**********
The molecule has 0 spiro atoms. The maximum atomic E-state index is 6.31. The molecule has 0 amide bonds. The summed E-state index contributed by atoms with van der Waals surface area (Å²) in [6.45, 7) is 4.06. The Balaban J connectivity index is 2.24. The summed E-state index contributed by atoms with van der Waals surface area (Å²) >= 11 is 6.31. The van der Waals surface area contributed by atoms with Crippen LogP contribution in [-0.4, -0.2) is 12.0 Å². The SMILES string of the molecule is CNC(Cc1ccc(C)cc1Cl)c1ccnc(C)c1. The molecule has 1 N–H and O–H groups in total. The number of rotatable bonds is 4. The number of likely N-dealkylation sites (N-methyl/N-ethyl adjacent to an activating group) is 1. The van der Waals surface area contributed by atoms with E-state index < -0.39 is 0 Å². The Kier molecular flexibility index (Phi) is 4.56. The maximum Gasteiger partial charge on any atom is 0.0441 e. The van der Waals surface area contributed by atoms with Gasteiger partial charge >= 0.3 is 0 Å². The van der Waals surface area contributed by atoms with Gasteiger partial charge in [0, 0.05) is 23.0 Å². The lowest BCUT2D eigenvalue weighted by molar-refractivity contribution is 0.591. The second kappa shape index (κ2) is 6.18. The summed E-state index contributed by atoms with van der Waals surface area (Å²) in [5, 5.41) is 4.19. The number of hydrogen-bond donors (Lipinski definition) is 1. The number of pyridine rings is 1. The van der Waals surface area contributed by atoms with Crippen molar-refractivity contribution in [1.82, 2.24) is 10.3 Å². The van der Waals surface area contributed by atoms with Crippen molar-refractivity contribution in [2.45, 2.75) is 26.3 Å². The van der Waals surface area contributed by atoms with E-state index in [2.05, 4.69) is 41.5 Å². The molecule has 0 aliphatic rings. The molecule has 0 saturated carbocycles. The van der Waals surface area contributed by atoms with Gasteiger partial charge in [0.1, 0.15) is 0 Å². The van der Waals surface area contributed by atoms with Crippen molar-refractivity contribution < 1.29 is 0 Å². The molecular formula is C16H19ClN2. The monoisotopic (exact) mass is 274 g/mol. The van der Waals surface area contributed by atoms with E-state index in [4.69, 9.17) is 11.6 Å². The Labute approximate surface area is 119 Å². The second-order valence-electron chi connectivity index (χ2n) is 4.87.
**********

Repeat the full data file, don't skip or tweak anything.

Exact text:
The molecule has 0 spiro atoms. The maximum atomic E-state index is 6.31. The molecule has 0 amide bonds. The summed E-state index contributed by atoms with van der Waals surface area (Å²) in [6.45, 7) is 4.06. The Balaban J connectivity index is 2.24. The summed E-state index contributed by atoms with van der Waals surface area (Å²) >= 11 is 6.31. The van der Waals surface area contributed by atoms with Crippen LogP contribution in [-0.4, -0.2) is 12.0 Å². The SMILES string of the molecule is CNC(Cc1ccc(C)cc1Cl)c1ccnc(C)c1. The molecule has 1 N–H and O–H groups in total. The number of rotatable bonds is 4. The number of likely N-dealkylation sites (N-methyl/N-ethyl adjacent to an activating group) is 1. The van der Waals surface area contributed by atoms with E-state index < -0.39 is 0 Å². The Kier molecular flexibility index (Phi) is 4.56. The maximum Gasteiger partial charge on any atom is 0.0441 e. The van der Waals surface area contributed by atoms with Gasteiger partial charge >= 0.3 is 0 Å². The van der Waals surface area contributed by atoms with Gasteiger partial charge in [0, 0.05) is 23.0 Å². The lowest BCUT2D eigenvalue weighted by molar-refractivity contribution is 0.591. The second kappa shape index (κ2) is 6.18. The summed E-state index contributed by atoms with van der Waals surface area (Å²) in [5, 5.41) is 4.19. The number of hydrogen-bond donors (Lipinski definition) is 1. The number of pyridine rings is 1. The van der Waals surface area contributed by atoms with Crippen molar-refractivity contribution in [1.82, 2.24) is 10.3 Å². The van der Waals surface area contributed by atoms with Crippen molar-refractivity contribution in [2.45, 2.75) is 26.3 Å². The van der Waals surface area contributed by atoms with E-state index in [2.05, 4.69) is 41.5 Å². The molecule has 0 aliphatic rings. The molecule has 0 saturated carbocycles. The van der Waals surface area contributed by atoms with Gasteiger partial charge in [0.1, 0.15) is 0 Å². The van der Waals surface area contributed by atoms with Crippen molar-refractivity contribution < 1.29 is 0 Å². The molecular formula is C16H19ClN2. The monoisotopic (exact) mass is 274 g/mol. The van der Waals surface area contributed by atoms with E-state index in [4.69, 9.17) is 11.6 Å². The Labute approximate surface area is 119 Å². The second-order valence-electron chi connectivity index (χ2n) is 4.87.